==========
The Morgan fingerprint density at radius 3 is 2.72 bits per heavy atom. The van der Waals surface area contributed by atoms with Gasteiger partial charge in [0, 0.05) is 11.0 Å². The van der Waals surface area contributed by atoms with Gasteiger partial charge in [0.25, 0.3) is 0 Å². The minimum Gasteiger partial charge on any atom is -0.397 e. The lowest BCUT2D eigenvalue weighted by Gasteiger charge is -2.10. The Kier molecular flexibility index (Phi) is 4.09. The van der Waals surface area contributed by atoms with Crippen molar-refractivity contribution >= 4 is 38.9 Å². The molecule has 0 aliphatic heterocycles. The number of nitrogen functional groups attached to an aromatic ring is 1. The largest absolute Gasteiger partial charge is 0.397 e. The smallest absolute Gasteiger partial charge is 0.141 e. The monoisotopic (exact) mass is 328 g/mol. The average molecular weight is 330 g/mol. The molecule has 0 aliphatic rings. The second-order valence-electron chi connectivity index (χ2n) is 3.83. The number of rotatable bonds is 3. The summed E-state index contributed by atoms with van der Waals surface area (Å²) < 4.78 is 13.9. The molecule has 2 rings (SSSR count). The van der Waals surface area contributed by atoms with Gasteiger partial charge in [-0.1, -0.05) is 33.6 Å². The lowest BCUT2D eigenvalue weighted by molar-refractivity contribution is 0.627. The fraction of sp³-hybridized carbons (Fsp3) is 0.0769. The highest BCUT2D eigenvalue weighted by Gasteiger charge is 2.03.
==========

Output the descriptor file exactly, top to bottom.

The Morgan fingerprint density at radius 3 is 2.72 bits per heavy atom. The van der Waals surface area contributed by atoms with Gasteiger partial charge in [0, 0.05) is 11.0 Å². The van der Waals surface area contributed by atoms with Gasteiger partial charge in [0.25, 0.3) is 0 Å². The minimum Gasteiger partial charge on any atom is -0.397 e. The lowest BCUT2D eigenvalue weighted by Gasteiger charge is -2.10. The Kier molecular flexibility index (Phi) is 4.09. The van der Waals surface area contributed by atoms with Crippen molar-refractivity contribution >= 4 is 38.9 Å². The molecule has 0 aliphatic heterocycles. The number of nitrogen functional groups attached to an aromatic ring is 1. The largest absolute Gasteiger partial charge is 0.397 e. The smallest absolute Gasteiger partial charge is 0.141 e. The monoisotopic (exact) mass is 328 g/mol. The average molecular weight is 330 g/mol. The molecule has 0 aliphatic rings. The second-order valence-electron chi connectivity index (χ2n) is 3.83. The number of rotatable bonds is 3. The summed E-state index contributed by atoms with van der Waals surface area (Å²) < 4.78 is 13.9. The molecule has 2 rings (SSSR count). The van der Waals surface area contributed by atoms with Gasteiger partial charge in [-0.1, -0.05) is 33.6 Å². The lowest BCUT2D eigenvalue weighted by molar-refractivity contribution is 0.627. The fraction of sp³-hybridized carbons (Fsp3) is 0.0769. The highest BCUT2D eigenvalue weighted by Gasteiger charge is 2.03.